I didn't have very high expectations for the record when I received it for review, and I actually put reviewing it off for quite some time, to be honest. It is nowhere near as bad as I had feared it would be, and thankfully it is an in-studio acoustic effort, not one recorded in front of an audience, so the songs are given a chance to be arranged and mixed properly, and not just presented as four guys sitting on stools strumming acoustic instruments. Again, I think the song selection could've been a bit stronger, a bit more challenging, but that's more a personal preference than a flaw with the album.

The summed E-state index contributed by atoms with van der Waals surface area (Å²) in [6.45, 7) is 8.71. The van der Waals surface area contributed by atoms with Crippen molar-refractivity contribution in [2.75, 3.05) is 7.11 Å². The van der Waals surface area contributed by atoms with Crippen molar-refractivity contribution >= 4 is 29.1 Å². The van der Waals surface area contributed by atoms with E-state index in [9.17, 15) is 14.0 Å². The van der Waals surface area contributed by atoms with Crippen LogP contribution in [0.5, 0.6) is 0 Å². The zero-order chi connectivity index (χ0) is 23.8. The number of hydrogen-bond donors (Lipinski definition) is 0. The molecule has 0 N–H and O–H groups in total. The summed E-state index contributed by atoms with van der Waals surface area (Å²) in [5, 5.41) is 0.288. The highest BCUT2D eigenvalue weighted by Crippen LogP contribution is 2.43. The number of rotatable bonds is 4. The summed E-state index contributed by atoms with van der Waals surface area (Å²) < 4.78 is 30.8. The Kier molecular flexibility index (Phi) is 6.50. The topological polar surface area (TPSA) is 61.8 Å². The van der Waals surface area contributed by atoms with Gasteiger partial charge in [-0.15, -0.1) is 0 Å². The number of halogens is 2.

If you are new to the band, I would suggest skipping this effort until later, and would recommend instead that you pick up the band's greatest hits package, Satellite, and possibly Payable On Death or Testify to find out what the band has been about historically.
The band is reportedly planning a new full studio project for 2015, so keep an eye out for that, and follow the band at www.payableondeath.com for tour and other information.
Rating: Not terrible, but not something I'm likely to play very often, either. Rock this to a 6, at least as much as you can "rock" an acoustic record.